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In recent years, sustainable agriculture has become a concern due to the pressures of the increasing fertilizer costs and increased focus on environmental protection.
There is greater attention being paid to the efficient use of external inputs, including fertilizers.
The need to optimize fertilizer inputs to meet crop requirements have also increasingly been identified as priorities for research in feedback from tea stakeholders.
Nitrogen phosphorus and potassium are the major nutrients of tea plant, Camellia sinensis required to achieve commercial levels of production.
Land degradation sets in when the potential productivity associated with a land use system becomes non-sustainable, or when the land is not able to perform its environmental regulatory function.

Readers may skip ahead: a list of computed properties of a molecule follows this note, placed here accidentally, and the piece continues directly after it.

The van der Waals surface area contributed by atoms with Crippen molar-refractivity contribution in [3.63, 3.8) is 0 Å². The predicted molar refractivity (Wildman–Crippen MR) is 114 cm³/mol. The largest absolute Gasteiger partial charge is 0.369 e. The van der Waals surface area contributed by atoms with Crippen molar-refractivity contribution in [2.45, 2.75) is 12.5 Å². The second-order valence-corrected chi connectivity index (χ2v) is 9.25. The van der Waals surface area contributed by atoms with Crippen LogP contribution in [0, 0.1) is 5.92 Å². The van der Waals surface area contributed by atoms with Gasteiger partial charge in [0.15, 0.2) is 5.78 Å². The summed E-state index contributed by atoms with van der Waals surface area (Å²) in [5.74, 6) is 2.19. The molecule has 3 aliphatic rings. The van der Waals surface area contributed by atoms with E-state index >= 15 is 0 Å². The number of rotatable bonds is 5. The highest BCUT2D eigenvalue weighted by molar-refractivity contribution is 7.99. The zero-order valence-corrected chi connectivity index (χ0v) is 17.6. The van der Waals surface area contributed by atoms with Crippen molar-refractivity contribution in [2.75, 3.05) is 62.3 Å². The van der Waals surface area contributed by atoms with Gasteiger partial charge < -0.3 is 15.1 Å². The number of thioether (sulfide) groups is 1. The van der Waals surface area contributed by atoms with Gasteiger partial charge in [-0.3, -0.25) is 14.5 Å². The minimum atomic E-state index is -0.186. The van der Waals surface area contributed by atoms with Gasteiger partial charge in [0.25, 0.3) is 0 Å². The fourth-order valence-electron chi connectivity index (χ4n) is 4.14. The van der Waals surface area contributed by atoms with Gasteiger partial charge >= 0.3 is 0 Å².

Restorative management, including appropriate inputs and technology, can reverse the negative effects of over-exploitation by humans.
But lacking the capability or incentives (tenure) to invest in land, small scale farmers tend to over-exploit their limited resources.
In the process, soil, the key component of land, loses quality and becomes infertile, more erodible and compacted.
Kibet Sitienei is a research scientist at Tea Research Foundation of Kenya.
He holds a MSc.
Degree in Environmental Engineering and Management (Jomo Kenyatta University of Agriculture and Technology) and a Proficiency Certificate in Climate Change Adaptation (Technische Universitat Dresden; Germany).
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